Airport Pickup and Greeting The Transferee and family will be met at the airport by a Local Counsellor and accompanied to designated hotel.
Destination Country and City Information
The Transferee will be given a briefing on the local city and life in your new destination in general, and will be encouraged to ask any questions. An Information Pack on the destination city will be provided. This Pack includes an information sheet with the HTLC Network office and Local Counsellor contact information and emergency telephone numbers. Further, it includes a city and transport map as well as a hard copy of HTLC Network own City-Specific Resource Guide, which contains a wealth of information such as telephone access codes, English-speaking doctors and expatriate clubs. When available, a copy of the English Yellow Pages, local English language periodicals and other relevant information will also be included in the Information Pack.
City by Zone Tour
The purpose of this tour is to familiarise the Transferee with selected areas of the city and type of housing and amenities available, in order to be better prepared to select the neighbourhood most suitable for personal and family needs. The City By Zone Tour is often delivered in conjunction with a house hunting programme.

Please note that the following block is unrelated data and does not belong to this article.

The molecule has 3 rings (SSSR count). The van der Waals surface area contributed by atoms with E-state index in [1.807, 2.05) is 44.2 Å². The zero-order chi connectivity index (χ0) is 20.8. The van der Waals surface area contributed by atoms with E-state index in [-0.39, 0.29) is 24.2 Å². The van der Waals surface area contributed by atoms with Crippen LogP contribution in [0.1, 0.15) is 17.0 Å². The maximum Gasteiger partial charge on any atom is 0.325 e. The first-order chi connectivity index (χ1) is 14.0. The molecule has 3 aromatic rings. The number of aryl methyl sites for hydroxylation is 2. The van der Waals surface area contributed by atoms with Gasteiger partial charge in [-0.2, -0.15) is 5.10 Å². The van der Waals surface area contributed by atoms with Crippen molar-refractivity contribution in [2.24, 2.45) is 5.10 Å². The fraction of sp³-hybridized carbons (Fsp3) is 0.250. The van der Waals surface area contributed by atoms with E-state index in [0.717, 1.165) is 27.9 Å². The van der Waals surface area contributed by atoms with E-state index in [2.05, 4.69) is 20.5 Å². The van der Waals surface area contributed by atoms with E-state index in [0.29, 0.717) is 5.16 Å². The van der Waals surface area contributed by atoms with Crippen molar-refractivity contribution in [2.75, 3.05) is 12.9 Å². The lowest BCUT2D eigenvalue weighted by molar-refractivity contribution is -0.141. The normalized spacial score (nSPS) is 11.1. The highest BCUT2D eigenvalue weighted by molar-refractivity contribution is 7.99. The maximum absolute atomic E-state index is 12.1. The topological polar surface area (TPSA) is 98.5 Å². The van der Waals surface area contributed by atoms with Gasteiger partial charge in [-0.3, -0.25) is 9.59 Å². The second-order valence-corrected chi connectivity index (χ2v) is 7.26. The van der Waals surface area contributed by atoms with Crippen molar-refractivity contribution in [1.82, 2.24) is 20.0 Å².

International Schooling The Transferee will be briefed on educational opportunities in the area. The Relocation Coordinator will schedule appointments at the selected schools, and the Local Counsellor will accompany the Transferee to pre-arranged appointments although the appointments will be privately held between the Transferee and school administrators. Where possible, the Relocation Coordinator will organise enrolment procedure and arrange for company invoicing.
Full-Day Househunting Programme Following an in-depth briefing by the Relocation Coordinator a programme of property viewings will be arranged. The Local Counsellor will accompany the Transferee to pre-arranged viewings of up to eight properties.
Two-Day Househunting Programme Following an in-depth briefing by the Relocation Coordinator a programme of property viewings will be arranged. The Local Counsellor will accompany the Transferee to pre-arranged viewings of up to fifteen properties.
Lease Negotiation After the Transferee has selected a property, the Relocation Coordinator will negotiate lease conditions with the real estate agency or landlord according to The national destination law. HTLC Network coordinator will prepare a contract that ensures legal protection for the client. Particular attention is given to include a break clause, as international assignments often change in duration and the aim is to give maximum flexibility within the limits of the national destination law.